Ralph Coburn Jackson arrow_drop_down

KBE(1973)CB(1963) MRCS LRCP(1937) MRCPE(1950) MRCP(1968) FRCPE(1960)FRCP(1972)

05 October 1914 – 11 January 1992

Ralph Jackson was born at Whitley Bay, Northumberland, where his father was a bank manager. He was educated at Ascham House, Gosport, and Oakmount School, Arnside, before entering Guy’s Hospital medical school, London, where he qualified in medicine. After a series of house appointments at Guy’s and the probability of another war with Germany, he decided to join the RAF as a medical officer. It was a choice he never regretted for he loved Service life and it was obvious that ‘Jacko’, as he was known, was exactly the right type to be a doctor to the enthusiastic young men who were then joining the rapidly expanding Air Force. He married Joan Crowley in December 1939; they had four children, two sons and two daughters, and in a well known Churchillian phrase ‘lived happily ever after’.

From the start Ralph Jackson had an adventurous war. He went to France with the Advanced Air Striking Force and 18 months after his return from that disastrous campaign he was posted to what turned out to be a unique task as the senior medical officer to 151 Wing, consisting of two Hurricane fighter squadrons, which were sent by the first Arctic convoy to a base near Murmansk as support for the Russians in the critical days of the 1941 winter. There he found he was expected to advise not only on how to cope with the effects of extreme arctic conditions on health and hygiene but also on the problems associated with life in a foreign environment. It was typical of the man that his good humour and enthusiasm made for excellent liaison with the Russians, which solved many problems. As an example of the unexpected, he quoted the hilarious effect on young airmen who found that their sauna baths, arranged as a hygienic treat, were to be supervised by ancient Russian ladies who plied birch twigs on the nearest naked bodies. After his return from Russia, the Air Ministry’s typical reaction was to send him to the opposite climatic extreme -West Africa. There his hard work earned him two mentions in despatches in the next two years. In 1944, when he eventually returned to England, it was to another exacting task as senior medical officer to 46 Group of Transport Command, which was largely responsible for the air evacuation, from Europe to Britain, of no less than 76,000 British casualties. At the end of the war Ralph Jackson decided to remain in the RAF and elected for specialist clinical training as a physician. He obtained his MRCPE and served in various hospitals at home and abroad until 1957 when he was appointed clinical head of medicine at Princess Mary’s RAF Hospital, Halton. At that time the RAF medical directorate was considering the Korean war experience of acute renal failure as a frequent result of severe wounds and burns and had decided to set up a unit to assess the Kolff twin coil artificial kidney as a therapeutic process. Jackson was invited to direct this unit at Halton. It was only the third artificial kidney to be established in Britain and he seized this opportunity with enthusiasm, assembling a team of young clinicians and pathologists with whom he worked tirelessly to acquire and improve techniques and equipment that were then untried in the UK. The first dialysis was performed at Halton in June 1957 on an NHS patient in renal failure due to multiple injuries. It needed all the facilities of the nearby RAF Institute of Pathology to perform the continuous load of biochemical laboratory work that was so labour intensive in those days. The renal unit diaries show that 19 patients were dialysed in the first year, the majority being NHS patients – a trend that has continued to the present day. It was a remarkable contribution at a time when such resources were scarce and treatment of renal failure by haemodialysis was not available in the majority of areas.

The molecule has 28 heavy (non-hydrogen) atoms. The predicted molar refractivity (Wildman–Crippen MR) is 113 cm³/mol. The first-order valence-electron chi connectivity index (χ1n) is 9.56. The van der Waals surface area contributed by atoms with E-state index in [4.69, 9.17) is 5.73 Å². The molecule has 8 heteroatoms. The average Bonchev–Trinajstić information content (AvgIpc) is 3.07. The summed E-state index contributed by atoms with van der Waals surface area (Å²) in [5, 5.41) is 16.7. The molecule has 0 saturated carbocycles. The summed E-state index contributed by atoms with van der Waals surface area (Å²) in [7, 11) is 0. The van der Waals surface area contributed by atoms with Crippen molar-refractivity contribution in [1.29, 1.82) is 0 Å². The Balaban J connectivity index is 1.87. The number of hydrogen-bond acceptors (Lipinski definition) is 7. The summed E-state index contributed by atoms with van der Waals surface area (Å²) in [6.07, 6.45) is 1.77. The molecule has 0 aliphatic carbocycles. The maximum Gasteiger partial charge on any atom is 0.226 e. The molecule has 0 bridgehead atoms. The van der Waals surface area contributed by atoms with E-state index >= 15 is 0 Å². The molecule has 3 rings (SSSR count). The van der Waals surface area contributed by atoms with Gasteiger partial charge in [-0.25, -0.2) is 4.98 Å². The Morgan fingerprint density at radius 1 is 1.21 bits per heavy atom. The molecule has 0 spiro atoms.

Courtesy of Royal College of Physicians London, Munk’s Roll Volume IX, page 262